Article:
Feral Horse Cull Urgently Needed

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Feral horses are destroying what little threatened species habitat was spared from bushfire. Credit: Invasive Species Council 

If the governments were serious about ensuring ecosystems of the bushfire zones recovering, feral horses would have been the first on the to be culled list.

Due to a noisy feral horse supporter base, however, the government has taken horses off the list to appease minority groups. This decision jeopardises burnt vegetation's recovery with threatened species marching further towards extinction.

Hunters are in waiting, and in a short time, they would put a considerable dent in the feral horse populations at no expense to the taxpayer.

Jamie Pittock has called the governemt out with an article in The Conversation. Jamie is a professor in the Fenner School of Environment & Society at the Australian National University,  and voluntarily provides scientific advice to a number of environmental non-government organizations, including the Invasive Species Council, which organized the helicopter inspection described in this article.

Jamie flew over the fire-ravaged Kosciuszko National Park and was devastated by what he saw. Cherished wildlife species

are at grave risk of extinction; those populations the bushfires haven’t already wiped out are threatened by thousands of feral horses trampling the land.

As the climate has warmed, the cool mountain habitat of these species is shrinking; bushfires have decimated a lot of what was left. Feral horses now threaten to destroy the remainder, and an urgent culling program is needed.

Australia’s plants and ecosystems did not evolve to withstand trampling by hard-hooved animals, or their intensive grazing. Unfortunately, the New South Wales government has allowed the population of feral horses in the park to grow exponentially in recent years to around 20,000.

I flew over the northern part of the park with members of the Invasive Species Council, who were conducting an urgent inspection of the damage.

"At first, I wondered if the fires may have spared two animals which live in tunnels in the vegetation on the sub-alpine high plains: the alpine she-oak skink and broad-toothed rat (which, despite the name is a cute, hamster-like creature)".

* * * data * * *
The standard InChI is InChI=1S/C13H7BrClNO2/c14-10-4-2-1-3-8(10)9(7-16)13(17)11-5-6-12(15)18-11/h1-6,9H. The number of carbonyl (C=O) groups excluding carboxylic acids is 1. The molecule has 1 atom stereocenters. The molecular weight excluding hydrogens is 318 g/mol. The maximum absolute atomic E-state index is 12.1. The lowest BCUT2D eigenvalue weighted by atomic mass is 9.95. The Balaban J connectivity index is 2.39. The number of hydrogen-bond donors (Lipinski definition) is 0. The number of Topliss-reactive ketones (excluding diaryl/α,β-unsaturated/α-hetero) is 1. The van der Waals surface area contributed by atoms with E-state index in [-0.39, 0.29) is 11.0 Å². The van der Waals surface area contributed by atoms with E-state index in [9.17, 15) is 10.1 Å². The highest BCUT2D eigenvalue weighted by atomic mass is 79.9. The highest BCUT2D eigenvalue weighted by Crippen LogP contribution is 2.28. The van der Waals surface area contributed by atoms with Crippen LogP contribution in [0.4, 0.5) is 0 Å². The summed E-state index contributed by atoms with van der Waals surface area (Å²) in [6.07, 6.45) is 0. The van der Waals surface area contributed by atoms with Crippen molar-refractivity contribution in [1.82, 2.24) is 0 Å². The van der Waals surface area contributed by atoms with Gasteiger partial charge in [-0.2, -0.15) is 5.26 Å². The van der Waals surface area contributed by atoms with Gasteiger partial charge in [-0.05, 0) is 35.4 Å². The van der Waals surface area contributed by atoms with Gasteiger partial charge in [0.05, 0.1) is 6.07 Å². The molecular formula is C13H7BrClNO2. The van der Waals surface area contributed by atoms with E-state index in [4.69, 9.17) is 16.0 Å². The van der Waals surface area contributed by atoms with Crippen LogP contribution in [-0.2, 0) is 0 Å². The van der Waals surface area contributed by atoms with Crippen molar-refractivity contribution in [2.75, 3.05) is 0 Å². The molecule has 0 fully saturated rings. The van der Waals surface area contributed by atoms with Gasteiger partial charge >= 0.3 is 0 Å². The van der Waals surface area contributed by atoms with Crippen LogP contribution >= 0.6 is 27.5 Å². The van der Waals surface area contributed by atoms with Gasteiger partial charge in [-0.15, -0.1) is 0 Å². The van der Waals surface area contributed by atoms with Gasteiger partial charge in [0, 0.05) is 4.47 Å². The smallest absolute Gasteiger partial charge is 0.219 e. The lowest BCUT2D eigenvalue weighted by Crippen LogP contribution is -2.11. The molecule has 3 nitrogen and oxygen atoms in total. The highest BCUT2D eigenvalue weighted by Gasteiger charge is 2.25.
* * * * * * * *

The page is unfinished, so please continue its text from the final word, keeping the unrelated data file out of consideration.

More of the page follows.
"But not only was their understory habitat burnt, a dozen feral horses were trampling the peat wetlands and eating the first regrowth".

 

Next he flew over a small stream which holds the last remaining population of a native fish species, the stocky galaxias. A small waterfall is all that divides the species from the stream below, and the jaws of the exotic trout which live there.

The aftermath of the fires means the last refuge of the stocky galaxias is likely to become even more degraded. Over the years, feral horses have carved terraces of trails into the land causing erosion and muddying of the stream bank. As more horses congregate on unburnt patches of vegetation after the fires, more eroded sediment will settle on the stream bed and fill the spaces between rocks where the fish shelter. Ash runoff entering the stream may clog the gills of the fish, potentially suffocating them.

Five years ago a survey reported about 6,000 feral horses roaming in Kosciuszko National Park. By 2019, the numbers had jumped to at least 20,000. We saw no dead horses from the air. Unlike our native wildlife, most appear to have escaped the fires.

"If we don’t immediately reduce feral horse numbers, the consequences for Kosciuszko National Park and its unique Australian flora and fauna will be horrendous".

"Responsible managers limit the numbers of livestock on their lands and control feral animals. The NSW government must repeal its 2018 legislation protecting feral horses in Kosciuszko National Park, and undertake a responsible control program similar to those of the Australian Capital Territory and Victoriangovernments".

"Without an emergency cull of feral horses in Kosciuszko National Park, burnt vegetation may not fully recover and threatened species will march further towards extinction".

Jamie Pittock, a professor in the Fenner School of Environment & Society at Australian National University, voluntary provides scientific advice to a number of environmental non-government organizations, including the Invasive Species Council that organized the helicopter inspection described in this article. His article first appeared in The Conversation on January 27, 2020.

Read the full article here.

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